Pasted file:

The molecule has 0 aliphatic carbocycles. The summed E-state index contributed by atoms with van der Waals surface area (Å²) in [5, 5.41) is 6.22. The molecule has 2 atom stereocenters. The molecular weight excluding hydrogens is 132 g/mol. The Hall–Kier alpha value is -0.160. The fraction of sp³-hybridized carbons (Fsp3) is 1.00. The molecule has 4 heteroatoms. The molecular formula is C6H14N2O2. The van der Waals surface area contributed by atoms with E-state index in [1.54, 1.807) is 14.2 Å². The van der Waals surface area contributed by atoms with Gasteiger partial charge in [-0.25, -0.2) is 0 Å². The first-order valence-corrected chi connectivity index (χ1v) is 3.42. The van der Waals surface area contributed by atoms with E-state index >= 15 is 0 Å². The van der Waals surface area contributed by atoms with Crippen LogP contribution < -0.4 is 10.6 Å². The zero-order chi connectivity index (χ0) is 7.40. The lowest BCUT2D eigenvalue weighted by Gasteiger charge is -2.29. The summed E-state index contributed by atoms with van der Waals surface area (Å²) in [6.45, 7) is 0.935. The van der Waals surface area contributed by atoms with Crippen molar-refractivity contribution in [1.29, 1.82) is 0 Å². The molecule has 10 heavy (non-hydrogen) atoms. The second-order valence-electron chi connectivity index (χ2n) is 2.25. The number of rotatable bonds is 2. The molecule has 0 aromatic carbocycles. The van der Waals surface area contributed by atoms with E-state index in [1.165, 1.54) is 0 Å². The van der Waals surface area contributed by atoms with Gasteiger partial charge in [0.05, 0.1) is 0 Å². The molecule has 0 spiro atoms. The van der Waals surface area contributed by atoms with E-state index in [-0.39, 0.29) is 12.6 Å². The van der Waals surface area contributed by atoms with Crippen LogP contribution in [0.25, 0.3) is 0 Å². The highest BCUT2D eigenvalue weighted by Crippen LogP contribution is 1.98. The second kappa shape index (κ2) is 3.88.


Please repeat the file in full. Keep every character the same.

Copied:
The molecule has 0 aliphatic carbocycles. The summed E-state index contributed by atoms with van der Waals surface area (Å²) in [5, 5.41) is 6.22. The molecule has 2 atom stereocenters. The molecular weight excluding hydrogens is 132 g/mol. The Hall–Kier alpha value is -0.160. The fraction of sp³-hybridized carbons (Fsp3) is 1.00. The molecule has 4 heteroatoms. The molecular formula is C6H14N2O2. The van der Waals surface area contributed by atoms with E-state index in [1.54, 1.807) is 14.2 Å². The van der Waals surface area contributed by atoms with Gasteiger partial charge in [-0.25, -0.2) is 0 Å². The first-order valence-corrected chi connectivity index (χ1v) is 3.42. The van der Waals surface area contributed by atoms with E-state index >= 15 is 0 Å². The van der Waals surface area contributed by atoms with Crippen LogP contribution < -0.4 is 10.6 Å². The zero-order chi connectivity index (χ0) is 7.40. The lowest BCUT2D eigenvalue weighted by Gasteiger charge is -2.29. The summed E-state index contributed by atoms with van der Waals surface area (Å²) in [6.45, 7) is 0.935. The van der Waals surface area contributed by atoms with Crippen molar-refractivity contribution in [1.29, 1.82) is 0 Å². The molecule has 10 heavy (non-hydrogen) atoms. The second-order valence-electron chi connectivity index (χ2n) is 2.25. The number of rotatable bonds is 2. The molecule has 0 aromatic carbocycles. The van der Waals surface area contributed by atoms with E-state index in [1.165, 1.54) is 0 Å². The van der Waals surface area contributed by atoms with Gasteiger partial charge in [0.05, 0.1) is 0 Å². The molecule has 0 spiro atoms. The van der Waals surface area contributed by atoms with E-state index in [-0.39, 0.29) is 12.6 Å². The van der Waals surface area contributed by atoms with Crippen LogP contribution in [0.25, 0.3) is 0 Å². The highest BCUT2D eigenvalue weighted by Crippen LogP contribution is 1.98. The second kappa shape index (κ2) is 3.88.